This dissertation investigates the origins, development, and influence of a controversial retreat movement on the spiritual formation of Dorothy Day—co-founder of the Catholic Worker movement, candidate for sainthood, and an icon of contemporary radical activism. The phenomenon, known pejoratively as “Lacouturism,” emerged as a self-consciously countercultural response to the socio-religious revival in early twentieth-century Québec. The retreat’s founder and namesake, Onésime Lacouture, S.J., developed a redaction of the Exercises of St. Ignatius that was heavily informed by his enthusiasm for ascetic spirituality. The retreat was wildly popular among Québécois clergy and vowed religious, but drew exacting scrutiny and criticism from local and Jesuit hierarchies, on account of Lacouture’s perceived extremism.
The retreat endured Lacouture’s personal suppression, and migrated southward to the United States, nesting among sympathetic clergy constellated around Pittsburgh. Its most prolific advocate and apologist was a diocesan priest named John Hugo, who publicly traded blows with antagonistic critics and was himself “exiled” to a series of rural Pennsylvanian parishes. He also wrote for The Catholic Worker newspaper on Christian pacifism, became Dorothy Day’s confessor, and steeped her Lacouturite theology—which she openly identified as one of the most critical influences on her spiritual formation.
Drawing on unpublished manuscripts, retreat manuals, journals, and written correspondence, this project excavates the narrative history of the Lacouture retreat, and its impact on the Catholic Worker, beyond what has been revealed by previous scholarship. Considerable attention has been given to the contextual history of both the Québécois Catholicism which birthed the movement and the ascetic theology that informed its substance. This dissertation traces the development of the retreat itself—how it shifts from being essentially anti-social to providing spiritual nourishment for arguably the most radical expression of engaged Catholicism. The history of Lacouturism and its impact on Catholic Worker theology are presented as a case-study of the convergence within the Catholic counterculture between the “mystical” contemplative tradition and radical social activism.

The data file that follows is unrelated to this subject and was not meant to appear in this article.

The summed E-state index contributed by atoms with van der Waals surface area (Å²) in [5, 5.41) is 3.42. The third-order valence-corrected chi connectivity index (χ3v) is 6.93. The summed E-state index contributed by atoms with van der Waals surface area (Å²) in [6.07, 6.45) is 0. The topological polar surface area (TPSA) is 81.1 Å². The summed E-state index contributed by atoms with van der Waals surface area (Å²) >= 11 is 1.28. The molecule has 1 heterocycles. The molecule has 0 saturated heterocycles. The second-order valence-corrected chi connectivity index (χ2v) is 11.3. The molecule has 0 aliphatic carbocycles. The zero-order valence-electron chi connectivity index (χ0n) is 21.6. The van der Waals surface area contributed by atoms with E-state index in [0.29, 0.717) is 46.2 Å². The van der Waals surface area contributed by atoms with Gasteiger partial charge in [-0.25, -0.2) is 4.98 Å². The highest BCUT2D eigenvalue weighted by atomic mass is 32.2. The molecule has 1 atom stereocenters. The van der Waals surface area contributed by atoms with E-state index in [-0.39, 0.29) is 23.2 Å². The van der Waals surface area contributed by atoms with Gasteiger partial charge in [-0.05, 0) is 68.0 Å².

|Advisor:||Fisher, James T.|
|Commitee:||Massa, Mark S., O'Connell, Maureen H., Shelley, Thomas J., Tilley, Terrence W.|
|School Location:||United States -- New York|
|Source:||DAI-A 74/08(E), Dissertation Abstracts International|
|Subjects:||Religion, Religious history, Theology|
|Keywords:||American Catholic history, Asceticism, Catholic Worker, Day, Dorothy, Hugo, John, Lacouture, Onesime, Revivalism|
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